Do you have a tree on your property you are considering removing? For most people, this is not a do-it-yourself job. Specials tools and skills are needed to ensure the tree is removed safely and doesn't put the feller, other trees, utilities, and nearby structures at risk.
But how much does hiring a tree removal service cost? According to HomeAdvisor, the cost of removal typically ranges between $400 and $2,000. This is a big spread and can make it difficult for homeowners to know just how much to budget. However, assessing these four factors can help you come up with a ballpark figure or get an estimate over the phone.
1. Tree Height
Some tree removal services charge a set price per foot. Other companies classify trees in a specific height range, such as 'small,' 'medium,' and 'large,' and charge accordingly. Of course, the height of things is often relative and gauging it is subjective. Most people don't know the height of the trees in their backyard, but there is a simple method for realistically estimating tree height.
Simply find a stick that is as long as your arm, then hold your arm out and hold the stick straight up in your hand. Walk backward until the top on the stick lines up with the top of the tree in your field of vision. Mark this spot on the ground.
Then get out your tape measure and measure that spot to the base of the tree. This number is the approximate height of your tree. Knowing the approximate height of the tree you want cut down will help you get a ballpark figure when you call tree removal services in your area.
2. Tree Species
Some tree species are extraordinarily strong. For example, the hophornbeam tree has incredibly hard wood, hence its alternative moniker, the ironwood tree. Toolmakers often use this wood to make ax or hammer handles because of its strength. But its dense fibers challenge even the sharpest chainsaw. Osage orange, black locust, and some willows can also be very difficult to cut.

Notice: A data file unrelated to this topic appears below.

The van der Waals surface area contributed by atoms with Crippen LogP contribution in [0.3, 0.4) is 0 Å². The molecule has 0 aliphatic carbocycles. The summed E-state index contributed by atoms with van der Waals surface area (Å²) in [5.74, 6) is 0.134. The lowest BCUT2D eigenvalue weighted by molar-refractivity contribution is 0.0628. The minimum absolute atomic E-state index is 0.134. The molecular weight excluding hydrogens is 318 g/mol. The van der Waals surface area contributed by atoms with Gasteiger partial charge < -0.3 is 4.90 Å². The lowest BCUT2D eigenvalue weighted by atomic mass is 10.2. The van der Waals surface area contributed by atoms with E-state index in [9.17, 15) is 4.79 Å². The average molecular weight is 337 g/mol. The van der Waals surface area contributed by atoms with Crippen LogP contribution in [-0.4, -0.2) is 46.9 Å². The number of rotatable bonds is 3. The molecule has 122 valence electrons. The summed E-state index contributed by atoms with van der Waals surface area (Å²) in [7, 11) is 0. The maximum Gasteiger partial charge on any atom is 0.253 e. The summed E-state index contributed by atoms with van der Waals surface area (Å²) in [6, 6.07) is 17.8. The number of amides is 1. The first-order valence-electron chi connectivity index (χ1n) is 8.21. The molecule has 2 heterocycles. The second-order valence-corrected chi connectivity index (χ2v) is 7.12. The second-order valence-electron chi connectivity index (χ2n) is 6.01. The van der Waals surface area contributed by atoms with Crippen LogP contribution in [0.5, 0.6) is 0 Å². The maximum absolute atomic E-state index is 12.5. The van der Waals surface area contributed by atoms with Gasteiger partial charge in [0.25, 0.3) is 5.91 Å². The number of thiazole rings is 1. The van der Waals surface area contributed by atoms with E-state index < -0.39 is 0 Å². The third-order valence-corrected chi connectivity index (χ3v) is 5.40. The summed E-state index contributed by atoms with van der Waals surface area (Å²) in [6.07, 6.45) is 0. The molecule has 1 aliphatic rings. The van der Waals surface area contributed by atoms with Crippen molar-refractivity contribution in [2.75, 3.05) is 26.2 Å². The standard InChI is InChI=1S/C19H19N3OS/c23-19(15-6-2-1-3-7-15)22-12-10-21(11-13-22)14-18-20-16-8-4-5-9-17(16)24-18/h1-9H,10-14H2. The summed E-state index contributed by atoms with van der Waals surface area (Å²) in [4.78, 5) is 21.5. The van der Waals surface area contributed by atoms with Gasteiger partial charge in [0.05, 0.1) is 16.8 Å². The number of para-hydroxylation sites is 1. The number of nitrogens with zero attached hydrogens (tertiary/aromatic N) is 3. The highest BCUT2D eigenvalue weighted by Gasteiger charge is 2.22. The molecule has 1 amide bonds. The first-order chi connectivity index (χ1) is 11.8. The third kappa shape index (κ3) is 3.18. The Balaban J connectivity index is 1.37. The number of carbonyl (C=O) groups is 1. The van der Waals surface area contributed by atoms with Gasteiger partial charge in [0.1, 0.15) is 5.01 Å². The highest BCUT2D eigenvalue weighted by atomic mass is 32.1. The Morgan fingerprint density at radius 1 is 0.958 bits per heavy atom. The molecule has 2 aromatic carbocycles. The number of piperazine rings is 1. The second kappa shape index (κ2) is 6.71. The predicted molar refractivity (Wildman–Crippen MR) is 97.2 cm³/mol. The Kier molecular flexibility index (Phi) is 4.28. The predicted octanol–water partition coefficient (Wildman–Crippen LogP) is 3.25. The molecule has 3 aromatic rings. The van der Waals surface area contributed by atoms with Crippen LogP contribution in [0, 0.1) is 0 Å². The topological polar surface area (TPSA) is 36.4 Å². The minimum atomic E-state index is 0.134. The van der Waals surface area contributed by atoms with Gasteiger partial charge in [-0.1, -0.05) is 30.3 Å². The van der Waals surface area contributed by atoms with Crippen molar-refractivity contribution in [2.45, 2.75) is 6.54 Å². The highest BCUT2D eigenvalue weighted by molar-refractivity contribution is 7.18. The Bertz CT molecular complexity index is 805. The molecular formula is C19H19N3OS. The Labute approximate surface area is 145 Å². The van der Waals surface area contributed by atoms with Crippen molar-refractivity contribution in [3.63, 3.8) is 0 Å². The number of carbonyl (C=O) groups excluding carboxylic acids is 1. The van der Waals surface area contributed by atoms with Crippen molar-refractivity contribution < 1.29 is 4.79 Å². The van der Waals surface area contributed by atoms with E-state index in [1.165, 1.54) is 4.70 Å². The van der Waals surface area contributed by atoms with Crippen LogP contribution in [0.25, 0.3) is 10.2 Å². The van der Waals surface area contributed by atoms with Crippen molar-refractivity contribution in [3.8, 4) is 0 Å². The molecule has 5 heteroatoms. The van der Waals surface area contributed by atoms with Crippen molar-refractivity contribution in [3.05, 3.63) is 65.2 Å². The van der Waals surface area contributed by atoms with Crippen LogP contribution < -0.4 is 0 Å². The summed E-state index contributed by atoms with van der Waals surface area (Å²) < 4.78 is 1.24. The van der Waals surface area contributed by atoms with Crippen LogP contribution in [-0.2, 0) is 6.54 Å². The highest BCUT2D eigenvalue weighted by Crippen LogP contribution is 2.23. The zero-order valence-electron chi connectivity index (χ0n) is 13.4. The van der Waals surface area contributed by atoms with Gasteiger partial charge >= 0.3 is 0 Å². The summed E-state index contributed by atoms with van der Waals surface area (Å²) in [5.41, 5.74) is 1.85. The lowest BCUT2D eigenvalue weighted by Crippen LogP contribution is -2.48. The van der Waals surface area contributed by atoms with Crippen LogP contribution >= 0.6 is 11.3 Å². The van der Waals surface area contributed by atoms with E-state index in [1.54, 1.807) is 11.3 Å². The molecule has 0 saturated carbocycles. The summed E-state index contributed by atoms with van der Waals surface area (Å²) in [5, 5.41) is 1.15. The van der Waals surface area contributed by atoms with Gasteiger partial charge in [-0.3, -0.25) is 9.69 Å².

Some species also have very wide branching, which can make felling the tree more difficult. For example, some species of oak trees can be as wider or even wider as they are tall. If you want to remove a tree such as this and its limbs are near other structures, the service may need to first remove the lateral limbs to prevent serious collateral damage.
3. Tree Condition
The inherent condition of a tree can also greatly affect the removal price. For example, a standing dead tree can be very unpredictable. Rather than fell it in one piece, the technician may need to make several cuts. Trees with cavities are also unpredictable and usually need several cuts. Older trees can sometimes have a large branch break, but rather than fall to the ground, it can get hung up in other branches. Loggers refer to these branches as 'widow makers' because they are unstable and potentially deadly. The widow-maker branch must be removed first. A tree that is sickened by disease, has a pest infestation, has a lot of woodpecker damage, or has a serious lean may require more care and pose a bigger danger. This can result in a higher price.
4. Tree Location
Unfortunately, many people don't give enough consideration when they plant a tree to just how big that tree and its root system are eventually going to get. A tree that is too close to your home, garage, driveway, or other structure puts your property and family at risk.
A tree could fall on your house or vehicles during a storm. The roots can destroy your foundation or sewer. Trees that are really close to structures or utility lines require a lot of extra steps and care to make sure they fall the right way and the root ball doesn't cause damage.